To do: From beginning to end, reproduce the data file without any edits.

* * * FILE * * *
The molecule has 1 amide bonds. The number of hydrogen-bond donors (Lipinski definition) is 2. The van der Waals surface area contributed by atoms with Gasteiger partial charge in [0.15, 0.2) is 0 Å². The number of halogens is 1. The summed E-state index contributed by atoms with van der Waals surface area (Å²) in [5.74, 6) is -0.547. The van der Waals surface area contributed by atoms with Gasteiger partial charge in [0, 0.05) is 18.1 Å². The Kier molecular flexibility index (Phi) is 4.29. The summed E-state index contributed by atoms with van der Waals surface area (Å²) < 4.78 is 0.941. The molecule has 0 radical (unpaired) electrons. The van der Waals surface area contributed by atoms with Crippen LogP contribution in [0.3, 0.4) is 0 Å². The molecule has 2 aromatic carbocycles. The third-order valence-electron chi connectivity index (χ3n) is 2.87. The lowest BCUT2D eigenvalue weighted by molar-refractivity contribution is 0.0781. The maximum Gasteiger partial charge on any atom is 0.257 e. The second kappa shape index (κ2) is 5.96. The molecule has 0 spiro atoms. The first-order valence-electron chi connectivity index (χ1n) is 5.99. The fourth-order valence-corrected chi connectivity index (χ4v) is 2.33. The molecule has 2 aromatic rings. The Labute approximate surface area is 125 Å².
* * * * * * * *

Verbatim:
The molecule has 1 amide bonds. The number of hydrogen-bond donors (Lipinski definition) is 2. The van der Waals surface area contributed by atoms with Gasteiger partial charge in [0.15, 0.2) is 0 Å². The number of halogens is 1. The summed E-state index contributed by atoms with van der Waals surface area (Å²) in [5.74, 6) is -0.547. The van der Waals surface area contributed by atoms with Gasteiger partial charge in [0, 0.05) is 18.1 Å². The Kier molecular flexibility index (Phi) is 4.29. The summed E-state index contributed by atoms with van der Waals surface area (Å²) < 4.78 is 0.941. The molecule has 0 radical (unpaired) electrons. The van der Waals surface area contributed by atoms with Crippen LogP contribution in [0.3, 0.4) is 0 Å². The molecule has 2 aromatic carbocycles. The third-order valence-electron chi connectivity index (χ3n) is 2.87. The lowest BCUT2D eigenvalue weighted by molar-refractivity contribution is 0.0781. The maximum Gasteiger partial charge on any atom is 0.257 e. The second kappa shape index (κ2) is 5.96. The molecule has 0 spiro atoms. The first-order valence-electron chi connectivity index (χ1n) is 5.99. The fourth-order valence-corrected chi connectivity index (χ4v) is 2.33. The molecule has 2 aromatic rings. The Labute approximate surface area is 125 Å².